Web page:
Please quit sending me invitations on Facebook to "like" pages supporting Duck Dynasty's Phil Robertson. Please quit assuming that, since I am a Christian, I agree with what he said. Please quit believing that, as a pastor, I believe the same way he does. I don't.
First, let me get all of the "political correctness" out of the way. Yes, Phil Robertson can say anything he would like without risking being thrown in prison. And that is what the first amendment protects against. But if we look back through history to the men who drafted the Constitution, we will see they were in a different situation that we face today. They had lived through a period where saying anything against their king would land them in jail - or worse. They wanted to prevent that from happening again which is why they began our government providing protection to those who would speak out against the leadership of our country. That is why those who desire to can clog up Facebook feeds with "president-bashing" posts - regardless of which president they are bashing. Were that first amendment not in place, there would be a whole lot of people heading to my hometown of Leavenworth, Kansas for a nice, long visit with a wardrobe of black and white stripes with nicely stenciled numbers on the chest.
Through the decades, our society has morphed that amendment and broadened it to extend - and excuse - anything that anyone says. And that's fine. But here's what the first amendment doesn't protect us from.
Our behaviors, our words, our decisions ALL HAVE CONSEQUENCES!! Phil Robertson has the right to verbalize what he believes. And his bosses have the right to reprimand him for doing so. The problem is that we've become a society that refuses to take responsibility for our actions. We're always looking for "a way out" of messy situations that we get ourselves into instead of owning up to what we've done, apologizing and taking our medicine. So to those shouting that Phil Robertson can say what he wants and have first amendment protection, I reply "not really" - at least when it comes to dealing with the fall out of what he said. Man up, Phil.
Now that this is taken care of, let's look at what he said. Unfortunately, Phil voiced his beliefs on two hot button topics in our society: Homosexuality and racism - a double whammy! It was all offensive - to gay and straight alike. But here is what offends me the most - and what makes my job as pastor even harder.
I'm not going to try and deny what the Scriptures tell us about homosexuality. I will say that I am still working on my understanding of them. Now in my earlier days of ministry, I would have been right there with Phil for two reasons. First, that was what I was taught in my church - a conservative, evangelical tradition like it appears - at least from what he said - that Phil comes from. Second, I didn't know any LGBT people - I hadn't listened to their cries of "Why am I like this?" and "Why did God make me this way?" I hadn't held someone's hand as they cried because they had been kicked out of their house when they told their parents they were gay or because they lost their best friend when they came out. This is why I now struggle with what the Scripture tells us - because beforehand, I wasn't looking through God's eyes of love.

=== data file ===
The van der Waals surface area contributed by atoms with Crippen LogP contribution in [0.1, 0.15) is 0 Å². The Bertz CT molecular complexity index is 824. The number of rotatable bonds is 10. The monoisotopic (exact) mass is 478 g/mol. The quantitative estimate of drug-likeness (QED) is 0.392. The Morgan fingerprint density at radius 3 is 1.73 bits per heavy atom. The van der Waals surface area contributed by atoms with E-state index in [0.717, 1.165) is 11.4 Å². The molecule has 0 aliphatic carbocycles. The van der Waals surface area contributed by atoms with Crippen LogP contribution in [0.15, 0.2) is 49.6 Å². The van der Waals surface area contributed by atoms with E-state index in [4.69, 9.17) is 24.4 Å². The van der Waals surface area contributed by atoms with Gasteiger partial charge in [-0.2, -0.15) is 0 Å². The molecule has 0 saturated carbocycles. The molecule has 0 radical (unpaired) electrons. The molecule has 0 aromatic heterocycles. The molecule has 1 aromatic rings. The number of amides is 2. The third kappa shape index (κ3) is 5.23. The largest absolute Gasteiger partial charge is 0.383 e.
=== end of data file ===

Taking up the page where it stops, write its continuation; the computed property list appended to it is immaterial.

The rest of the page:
Here's my second struggle. Most Protestant Christian traditions (so basically, everyone who's not Catholic) believe that sin is sin is sin: There are no "degrees" of it. Sin is abominable to God - no matter what it is. So, if we've embracing the theory that homosexuality is a sin, it's no worse than adultery or lying or gossiping or . . . you get the idea. Why then do we focus on the sin of homosexuality? Is it perhaps because it's not one that we have to face? Scripture tell us to quit focusing on the speck in someone else's eye while ignoring the log in our own. I'd better get my own sins under control before I start bashing other people for theirs.
My final struggle is this: Anyone who tries to claim that someone won't get into Heaven is assuming the role of God. God decides who goes; it's His party and He can invite anyone in that he wants to.
My job as a pastor is to love people and share with them the message of God's Word. It isn't to tell them that they have no chance of getting into Heaven because of their sins: If that's the case, then I won't be there, either. My duty is to help them learn to love God so that His transforming Holy Spirit can work in their hearts. That is the only thing that changes us. Those hearts certainly won't be transformed by someone saying, "You've got no chance!"
So no, I won't be signing any support Phil Robertson petitions or liking any Facebook pages. I also won't be bashing him either because he deserves the mercy and grace that seem to be lacking from his statements. I will instead, try to figure out how we can harvest all of the time and energy vested in this ridiculousness and put it toward more productive issues like taking care of the needy and feeding the hungry. That seems a much better use of my time.